The Importance of Proper Workplace Inspections
Workplace inspections are important for many different reasons. When workers see a company putting in the effort to inspect a workplace frequently, it increases the awareness and presence of a safety positive culture, as well as signifies a company cares about the well being of its workers. Involving workers in inspections increases their participation and desire to also remain safe in their work as well as help keep their coworkers safe. Companies that put effort into conducting workplace inspections and implementing solutions to hazards are the most successful at keeping workers engaged, and safe in their daily work.
Safety inspections should be designed to look for workplace hazards that could harm a worker. Workers completing the inspections should have a good idea of what they are looking for prior to completing the observations of the inspection. Workplace inspections will not be very effective if the individual(s) performing the inspections are not trained on what to look for during the inspection. Different inspectors should be implemented so different eyes can observe the workplace and its hazards. Inspectors should not be inspecting their own areas as bias can exist, so rotating inspectors to other work areas is the most favorable. Involving workers in the inspection, permits another perspective to the inspections.
Safety committees provide another opportunity for workers to be involved in a company’s safety initiatives such as workplace inspections. A company should rely on its safety committee members to be willing to actively participate in workplace inspections where they can help identify hazards and come up with best solutions. Safety committee members should be trained in how to conduct workplace safety inspections which can help them best identify hazards. Safety committee members can also be relied on when debriefing from a workplace inspection. Involving more people in coming up with hazard solutions creates a better opportunity to come up with more solutions that can be implemented into the workplace.
Workplace inspections are not limited to just looking for hazards, they also include investigations of when hazards are reported and when incidents occur such as injuries or accidents. The investigation process of an incident should be thorough and all facts of the incident should be recorded when performing an investigation so all of the facts can be assessed and a root cause can be determined.
Just like other workplace inspections, it is important that the individuals involved in incident investigation have workplace investigations training. Proper training allows individuals involved in the investigation process to avoid biases when finding root causes, as well as implement the most effective solutions that prevent future occurrences of incidents that are investigated.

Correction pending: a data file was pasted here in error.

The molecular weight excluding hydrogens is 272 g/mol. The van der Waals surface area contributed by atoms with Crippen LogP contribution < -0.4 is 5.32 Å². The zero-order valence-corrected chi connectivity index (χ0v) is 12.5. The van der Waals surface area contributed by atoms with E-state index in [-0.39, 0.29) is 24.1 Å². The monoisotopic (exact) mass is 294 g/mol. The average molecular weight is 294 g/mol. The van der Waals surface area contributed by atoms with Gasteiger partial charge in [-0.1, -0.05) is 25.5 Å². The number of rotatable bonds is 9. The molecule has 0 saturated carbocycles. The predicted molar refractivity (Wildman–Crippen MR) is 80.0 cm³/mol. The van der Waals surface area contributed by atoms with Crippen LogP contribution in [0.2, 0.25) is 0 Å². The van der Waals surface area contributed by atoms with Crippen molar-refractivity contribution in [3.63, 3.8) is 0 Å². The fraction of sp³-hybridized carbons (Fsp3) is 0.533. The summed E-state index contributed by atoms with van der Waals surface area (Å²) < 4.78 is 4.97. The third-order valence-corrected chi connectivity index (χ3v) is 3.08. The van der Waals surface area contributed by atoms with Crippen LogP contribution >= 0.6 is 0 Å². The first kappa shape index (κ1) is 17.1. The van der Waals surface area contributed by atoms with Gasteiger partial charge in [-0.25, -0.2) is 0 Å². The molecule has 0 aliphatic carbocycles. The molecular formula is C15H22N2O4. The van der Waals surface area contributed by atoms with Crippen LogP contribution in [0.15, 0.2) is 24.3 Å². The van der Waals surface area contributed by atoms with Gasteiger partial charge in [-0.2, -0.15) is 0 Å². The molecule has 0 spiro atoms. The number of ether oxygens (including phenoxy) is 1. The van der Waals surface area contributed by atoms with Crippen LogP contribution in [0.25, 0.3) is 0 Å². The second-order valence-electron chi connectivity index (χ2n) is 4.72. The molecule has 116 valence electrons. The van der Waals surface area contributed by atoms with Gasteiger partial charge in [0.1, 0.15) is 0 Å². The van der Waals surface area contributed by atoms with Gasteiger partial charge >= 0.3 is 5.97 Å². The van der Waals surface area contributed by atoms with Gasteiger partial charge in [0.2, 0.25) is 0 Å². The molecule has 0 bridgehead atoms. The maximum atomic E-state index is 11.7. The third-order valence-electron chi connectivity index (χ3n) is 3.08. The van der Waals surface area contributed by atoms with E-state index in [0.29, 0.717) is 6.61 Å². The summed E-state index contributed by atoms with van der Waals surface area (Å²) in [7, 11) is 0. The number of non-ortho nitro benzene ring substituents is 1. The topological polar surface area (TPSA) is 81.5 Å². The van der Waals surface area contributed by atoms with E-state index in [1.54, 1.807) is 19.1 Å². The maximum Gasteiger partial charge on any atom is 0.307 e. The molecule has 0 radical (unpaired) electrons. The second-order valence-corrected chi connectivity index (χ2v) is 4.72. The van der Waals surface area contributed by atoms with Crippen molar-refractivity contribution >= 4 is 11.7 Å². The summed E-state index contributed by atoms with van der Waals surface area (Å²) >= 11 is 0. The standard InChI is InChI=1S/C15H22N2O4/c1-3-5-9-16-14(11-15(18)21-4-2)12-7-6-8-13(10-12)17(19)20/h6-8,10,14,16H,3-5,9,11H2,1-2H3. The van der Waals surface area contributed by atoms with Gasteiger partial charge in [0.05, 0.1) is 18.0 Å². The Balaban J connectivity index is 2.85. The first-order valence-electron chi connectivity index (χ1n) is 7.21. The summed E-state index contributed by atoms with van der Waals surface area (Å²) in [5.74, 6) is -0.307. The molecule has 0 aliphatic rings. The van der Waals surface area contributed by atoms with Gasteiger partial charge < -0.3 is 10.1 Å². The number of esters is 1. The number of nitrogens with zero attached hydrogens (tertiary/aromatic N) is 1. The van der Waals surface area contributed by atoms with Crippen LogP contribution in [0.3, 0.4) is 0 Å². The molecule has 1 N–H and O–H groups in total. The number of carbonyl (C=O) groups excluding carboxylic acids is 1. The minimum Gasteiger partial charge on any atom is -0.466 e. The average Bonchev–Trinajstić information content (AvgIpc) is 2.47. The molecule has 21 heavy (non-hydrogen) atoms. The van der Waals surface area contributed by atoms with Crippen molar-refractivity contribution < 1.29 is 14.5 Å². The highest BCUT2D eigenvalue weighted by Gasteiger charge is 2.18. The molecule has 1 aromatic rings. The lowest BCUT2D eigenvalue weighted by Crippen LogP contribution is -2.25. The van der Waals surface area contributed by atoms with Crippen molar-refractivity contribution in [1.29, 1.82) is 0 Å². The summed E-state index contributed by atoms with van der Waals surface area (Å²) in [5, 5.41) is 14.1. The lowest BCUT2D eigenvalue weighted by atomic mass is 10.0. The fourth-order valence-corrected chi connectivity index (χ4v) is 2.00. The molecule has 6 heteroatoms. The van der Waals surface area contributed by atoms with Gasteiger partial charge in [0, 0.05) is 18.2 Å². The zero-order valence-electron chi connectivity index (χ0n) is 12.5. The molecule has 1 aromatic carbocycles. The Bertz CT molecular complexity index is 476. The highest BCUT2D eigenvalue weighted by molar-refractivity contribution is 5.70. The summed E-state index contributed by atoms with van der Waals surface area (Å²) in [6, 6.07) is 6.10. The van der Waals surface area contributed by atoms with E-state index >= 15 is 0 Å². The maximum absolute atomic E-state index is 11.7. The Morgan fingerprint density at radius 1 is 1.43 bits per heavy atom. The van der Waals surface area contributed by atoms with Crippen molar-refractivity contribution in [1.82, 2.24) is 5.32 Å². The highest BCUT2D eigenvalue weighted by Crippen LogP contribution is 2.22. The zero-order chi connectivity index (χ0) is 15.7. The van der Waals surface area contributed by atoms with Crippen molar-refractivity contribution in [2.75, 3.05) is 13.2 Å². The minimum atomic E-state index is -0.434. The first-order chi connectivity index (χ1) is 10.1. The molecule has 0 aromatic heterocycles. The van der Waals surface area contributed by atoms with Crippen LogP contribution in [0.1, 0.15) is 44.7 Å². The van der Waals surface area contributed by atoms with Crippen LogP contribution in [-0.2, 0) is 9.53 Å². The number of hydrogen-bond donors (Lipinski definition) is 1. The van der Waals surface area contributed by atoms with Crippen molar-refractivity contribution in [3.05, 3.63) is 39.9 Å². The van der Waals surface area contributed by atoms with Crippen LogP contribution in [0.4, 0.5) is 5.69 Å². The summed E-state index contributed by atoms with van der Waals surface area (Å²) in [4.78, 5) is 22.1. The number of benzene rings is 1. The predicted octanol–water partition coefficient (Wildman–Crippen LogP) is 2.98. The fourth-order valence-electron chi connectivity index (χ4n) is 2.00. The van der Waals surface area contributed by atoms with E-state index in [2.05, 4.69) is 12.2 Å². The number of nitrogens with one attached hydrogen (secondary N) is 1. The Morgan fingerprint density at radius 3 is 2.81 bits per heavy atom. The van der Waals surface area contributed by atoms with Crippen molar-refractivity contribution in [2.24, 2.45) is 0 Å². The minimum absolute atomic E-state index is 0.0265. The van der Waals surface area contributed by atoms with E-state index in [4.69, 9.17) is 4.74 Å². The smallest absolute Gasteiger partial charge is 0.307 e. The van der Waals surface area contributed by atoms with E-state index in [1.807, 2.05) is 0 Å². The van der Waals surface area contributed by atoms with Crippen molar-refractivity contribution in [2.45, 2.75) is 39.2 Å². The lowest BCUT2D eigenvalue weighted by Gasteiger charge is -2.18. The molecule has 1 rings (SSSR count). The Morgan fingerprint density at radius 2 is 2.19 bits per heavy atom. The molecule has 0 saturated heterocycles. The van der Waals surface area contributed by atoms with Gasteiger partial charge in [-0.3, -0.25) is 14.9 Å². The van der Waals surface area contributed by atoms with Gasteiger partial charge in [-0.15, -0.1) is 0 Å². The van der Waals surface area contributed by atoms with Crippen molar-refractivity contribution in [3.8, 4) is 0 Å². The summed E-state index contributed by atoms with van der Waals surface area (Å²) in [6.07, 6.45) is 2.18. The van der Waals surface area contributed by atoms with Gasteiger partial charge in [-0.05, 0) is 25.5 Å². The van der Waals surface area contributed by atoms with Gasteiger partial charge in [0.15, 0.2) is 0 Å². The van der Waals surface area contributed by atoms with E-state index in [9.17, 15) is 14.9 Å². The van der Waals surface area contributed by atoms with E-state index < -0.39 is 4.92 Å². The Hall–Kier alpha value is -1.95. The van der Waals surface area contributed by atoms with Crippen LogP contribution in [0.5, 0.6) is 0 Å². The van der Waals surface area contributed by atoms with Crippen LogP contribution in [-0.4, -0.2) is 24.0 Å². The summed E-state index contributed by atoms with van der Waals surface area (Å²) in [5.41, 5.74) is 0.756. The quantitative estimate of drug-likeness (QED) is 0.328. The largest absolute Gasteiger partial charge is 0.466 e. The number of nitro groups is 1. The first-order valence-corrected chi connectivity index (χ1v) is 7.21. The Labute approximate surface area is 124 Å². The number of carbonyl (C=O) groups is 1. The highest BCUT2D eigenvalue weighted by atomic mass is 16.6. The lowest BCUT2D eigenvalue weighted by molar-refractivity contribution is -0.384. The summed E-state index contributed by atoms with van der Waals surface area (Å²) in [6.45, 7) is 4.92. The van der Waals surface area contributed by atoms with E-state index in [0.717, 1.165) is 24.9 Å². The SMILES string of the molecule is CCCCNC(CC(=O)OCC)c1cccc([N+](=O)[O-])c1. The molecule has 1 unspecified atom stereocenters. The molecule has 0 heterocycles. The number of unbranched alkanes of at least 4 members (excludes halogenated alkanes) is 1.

Organizations that are able to effectively determine root causes of investigations can implement best practices into the workplace that benefit its workers and help keep them safe at work. Root causes should also be investigated when a hazard in the workplace inspection is observed. Although an injury or incident may not have occurred from an observed hazard during an inspection, it could be likely to cause a future incident. Finding the source of the hazard and determining where it originated from, help guide the process of identifying safer solutions or approaches to the hazard that exists. Common root causes of hazards or incidents often lead back to gaps in training, poor work area design, a lack of commitment to safety from management, and human error. Establishing a positive safety culture can usually overcome most of the common root cause types.
The final, and arguably most important aspect of the workplace inspection is to communicate the findings of the inspection as well as communicating what the planned solutions are for the observed hazards. Communicating the final outcomes of investigations and inspections allows the workforce to be informed of the organization’s actions. An informed workforce tends to participate more in helping find solutions to safety issues or concerns and also informs management of hazards in their work areas before incidents or injuries occur. Providing clear and understandable communications creates a workforce that understands the actions of the company. Communications should be carefully considered before issuing, because an overload of communications will overwhelm a workforce and learning may not occur as intended. Direct communications with intent behind the meaning are the most effective and should be favored when delivering.
Inspections and investigation are useless if action is not taken based upon the findings. Management must be committed to providing solutions to observed or reported hazards and should involve workers in finding the best solutions. Positive safety cultures include both proactive approaches by performing workplace inspections that detect hazards before incidents occur, as well as reactive approaches by performing detailed incident investigation that produce lasting solutions to prevent future incidents. A company that only focuses its efforts on one of the approaches over the other, is likely to find struggles and failures within their approach on safety when attempting to build their safety culture.